CCSS Math: 8.EE.A.2
Review cube roots, and try some practice problems.

Cube roots

The cube root of a number is the factor that we multiply by itself three times to get that number.
The symbol for cube root is 3\sqrt[3]{} .
Finding the cube root of a number is the opposite of cubing a number.
Example:
3×3×3\purpleD3\times \purpleD3\times \purpleD3 = 33=27\purpleD3^\pink3 = \greenD{27}
So 273\sqrt[\pink3]{\greenD{27}} = 3\purpleD3
Want to learn more about finding cube roots? Check out this video.

Finding cube roots

If we can't figure out what factor multiplied by itself three times will result in the given number, we can make a factor tree.
Example:
643=?\Large{\sqrt[3]{64} = \text{?}}
Here is the factor tree for 6464:
So the prime factorization of 6464 is 2×2×2×2×2×22\times 2\times 2\times 2\times 2\times 2.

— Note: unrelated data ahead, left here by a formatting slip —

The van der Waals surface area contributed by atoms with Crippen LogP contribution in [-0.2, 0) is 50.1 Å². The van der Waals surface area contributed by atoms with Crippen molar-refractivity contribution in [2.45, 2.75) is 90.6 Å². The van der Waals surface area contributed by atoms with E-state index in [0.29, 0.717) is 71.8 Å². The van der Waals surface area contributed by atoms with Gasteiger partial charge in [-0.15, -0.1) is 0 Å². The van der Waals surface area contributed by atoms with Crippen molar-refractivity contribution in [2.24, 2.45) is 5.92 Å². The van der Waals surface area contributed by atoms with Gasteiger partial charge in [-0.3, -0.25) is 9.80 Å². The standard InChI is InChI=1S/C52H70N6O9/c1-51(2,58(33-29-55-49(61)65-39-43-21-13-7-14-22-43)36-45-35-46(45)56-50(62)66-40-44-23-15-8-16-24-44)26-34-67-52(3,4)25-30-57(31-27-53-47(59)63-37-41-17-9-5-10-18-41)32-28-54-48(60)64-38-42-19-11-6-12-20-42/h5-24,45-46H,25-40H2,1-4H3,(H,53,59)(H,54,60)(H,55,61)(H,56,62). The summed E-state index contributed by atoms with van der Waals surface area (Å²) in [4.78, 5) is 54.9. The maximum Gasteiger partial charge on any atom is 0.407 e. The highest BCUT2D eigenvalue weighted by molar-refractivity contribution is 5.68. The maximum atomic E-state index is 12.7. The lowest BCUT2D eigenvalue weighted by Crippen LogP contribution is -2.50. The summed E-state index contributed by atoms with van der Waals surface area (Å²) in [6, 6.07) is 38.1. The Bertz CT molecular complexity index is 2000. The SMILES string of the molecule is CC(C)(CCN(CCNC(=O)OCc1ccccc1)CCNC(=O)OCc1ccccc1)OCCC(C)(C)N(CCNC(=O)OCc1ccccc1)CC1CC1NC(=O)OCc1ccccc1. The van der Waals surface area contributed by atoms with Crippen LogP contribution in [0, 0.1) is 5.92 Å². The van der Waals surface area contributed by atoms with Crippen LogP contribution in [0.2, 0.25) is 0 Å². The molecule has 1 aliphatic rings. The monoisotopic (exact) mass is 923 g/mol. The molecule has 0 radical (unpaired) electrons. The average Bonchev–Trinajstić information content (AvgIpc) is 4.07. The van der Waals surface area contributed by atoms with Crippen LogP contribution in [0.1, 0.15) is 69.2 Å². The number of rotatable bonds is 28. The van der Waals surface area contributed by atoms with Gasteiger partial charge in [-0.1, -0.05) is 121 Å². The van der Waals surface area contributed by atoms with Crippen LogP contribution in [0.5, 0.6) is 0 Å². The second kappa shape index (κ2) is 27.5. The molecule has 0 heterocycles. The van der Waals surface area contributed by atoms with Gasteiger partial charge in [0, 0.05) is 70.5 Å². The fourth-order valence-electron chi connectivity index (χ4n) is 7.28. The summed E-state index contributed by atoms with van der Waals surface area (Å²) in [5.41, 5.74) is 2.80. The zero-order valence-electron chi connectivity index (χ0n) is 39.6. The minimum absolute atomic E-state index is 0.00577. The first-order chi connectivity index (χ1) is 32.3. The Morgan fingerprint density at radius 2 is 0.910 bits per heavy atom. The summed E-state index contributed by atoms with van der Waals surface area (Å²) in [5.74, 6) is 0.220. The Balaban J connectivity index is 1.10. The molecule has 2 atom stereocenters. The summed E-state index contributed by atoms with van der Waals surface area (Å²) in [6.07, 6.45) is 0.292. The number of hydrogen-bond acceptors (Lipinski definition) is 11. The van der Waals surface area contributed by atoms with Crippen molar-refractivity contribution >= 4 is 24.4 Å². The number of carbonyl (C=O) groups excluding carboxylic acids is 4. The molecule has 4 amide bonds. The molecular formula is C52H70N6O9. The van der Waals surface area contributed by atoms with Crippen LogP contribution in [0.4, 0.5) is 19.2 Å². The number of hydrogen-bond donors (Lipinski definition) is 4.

We're looking for 643\sqrt[3]{64}, so we want to split the prime factors into three identical groups.
Notice that we can rearrange the factors like so:
64=2×2×2×2×2×2=(2×2)×(2×2)×(2×2)64 = 2\times 2\times 2\times 2\times 2\times 2 = \left(2\times 2\right)\times\left(2\times 2\right)\times\left(2\times 2\right)
So (2×2)3=43=64\left(2\times 2\right)^3 = 4^3 = 64.
So 643\sqrt[3]{64} is 44.

Practice

Problem 1
1253=?\Large{\sqrt[3]{125} = \text{?}}
  • Your answer should be
  • an integer, like 66
  • a simplified proper fraction, like 3/53/5
  • a simplified improper fraction, like 7/47/4
  • a mixed number, like 1 3/41\ 3/4
  • an exact decimal, like 0.750.75
  • a multiple of pi, like 12 pi12\ \text{pi} or 2/3 pi2/3\ \text{pi}

Want to try more problems like this? Check out this exercise: Finding cube roots
Or this challenge exercise: Equations with square and cube roots